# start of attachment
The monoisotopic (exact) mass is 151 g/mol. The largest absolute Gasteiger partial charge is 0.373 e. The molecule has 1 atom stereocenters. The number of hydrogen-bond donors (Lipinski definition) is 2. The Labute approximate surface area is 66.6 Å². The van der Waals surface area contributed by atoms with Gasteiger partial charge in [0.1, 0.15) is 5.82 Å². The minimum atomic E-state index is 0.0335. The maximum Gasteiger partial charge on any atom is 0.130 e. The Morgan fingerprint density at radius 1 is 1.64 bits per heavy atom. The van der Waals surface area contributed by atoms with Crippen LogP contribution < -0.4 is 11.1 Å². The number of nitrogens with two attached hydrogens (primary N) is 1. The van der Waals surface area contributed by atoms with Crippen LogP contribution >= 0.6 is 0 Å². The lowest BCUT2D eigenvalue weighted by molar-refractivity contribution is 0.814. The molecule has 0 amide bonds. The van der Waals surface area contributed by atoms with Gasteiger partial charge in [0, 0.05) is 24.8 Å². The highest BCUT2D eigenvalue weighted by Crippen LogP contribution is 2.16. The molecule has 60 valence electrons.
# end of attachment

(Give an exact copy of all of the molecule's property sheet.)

The monoisotopic (exact) mass is 151 g/mol. The largest absolute Gasteiger partial charge is 0.373 e. The molecule has 1 atom stereocenters. The number of hydrogen-bond donors (Lipinski definition) is 2. The Labute approximate surface area is 66.6 Å². The van der Waals surface area contributed by atoms with Gasteiger partial charge in [0.1, 0.15) is 5.82 Å². The minimum atomic E-state index is 0.0335. The maximum Gasteiger partial charge on any atom is 0.130 e. The Morgan fingerprint density at radius 1 is 1.64 bits per heavy atom. The van der Waals surface area contributed by atoms with Crippen LogP contribution < -0.4 is 11.1 Å². The number of nitrogens with two attached hydrogens (primary N) is 1. The van der Waals surface area contributed by atoms with Crippen LogP contribution >= 0.6 is 0 Å². The lowest BCUT2D eigenvalue weighted by molar-refractivity contribution is 0.814. The molecule has 0 amide bonds. The van der Waals surface area contributed by atoms with Gasteiger partial charge in [0, 0.05) is 24.8 Å². The highest BCUT2D eigenvalue weighted by Crippen LogP contribution is 2.16. The molecule has 60 valence electrons.